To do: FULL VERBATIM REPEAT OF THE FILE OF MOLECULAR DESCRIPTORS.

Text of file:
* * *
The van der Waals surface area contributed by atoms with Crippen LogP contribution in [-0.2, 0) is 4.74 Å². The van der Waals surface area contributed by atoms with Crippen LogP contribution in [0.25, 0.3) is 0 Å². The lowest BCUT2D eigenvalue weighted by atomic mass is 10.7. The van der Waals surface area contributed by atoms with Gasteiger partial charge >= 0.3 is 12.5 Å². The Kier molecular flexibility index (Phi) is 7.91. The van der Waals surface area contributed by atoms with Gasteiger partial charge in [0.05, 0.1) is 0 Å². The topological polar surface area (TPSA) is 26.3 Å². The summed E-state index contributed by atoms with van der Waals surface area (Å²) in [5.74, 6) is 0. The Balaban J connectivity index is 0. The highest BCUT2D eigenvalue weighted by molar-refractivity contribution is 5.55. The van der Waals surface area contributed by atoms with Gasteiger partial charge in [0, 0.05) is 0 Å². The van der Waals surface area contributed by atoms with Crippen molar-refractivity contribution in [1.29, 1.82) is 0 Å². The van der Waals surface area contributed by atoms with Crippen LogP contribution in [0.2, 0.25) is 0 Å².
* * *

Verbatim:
The van der Waals surface area contributed by atoms with Crippen LogP contribution in [-0.2, 0) is 4.74 Å². The van der Waals surface area contributed by atoms with Crippen LogP contribution in [0.25, 0.3) is 0 Å². The lowest BCUT2D eigenvalue weighted by atomic mass is 10.7. The van der Waals surface area contributed by atoms with Gasteiger partial charge >= 0.3 is 12.5 Å². The Kier molecular flexibility index (Phi) is 7.91. The van der Waals surface area contributed by atoms with Gasteiger partial charge in [0.05, 0.1) is 0 Å². The topological polar surface area (TPSA) is 26.3 Å². The summed E-state index contributed by atoms with van der Waals surface area (Å²) in [5.74, 6) is 0. The Balaban J connectivity index is 0. The highest BCUT2D eigenvalue weighted by molar-refractivity contribution is 5.55. The van der Waals surface area contributed by atoms with Gasteiger partial charge in [0, 0.05) is 0 Å². The van der Waals surface area contributed by atoms with Crippen molar-refractivity contribution in [1.29, 1.82) is 0 Å². The van der Waals surface area contributed by atoms with Crippen LogP contribution in [0.2, 0.25) is 0 Å².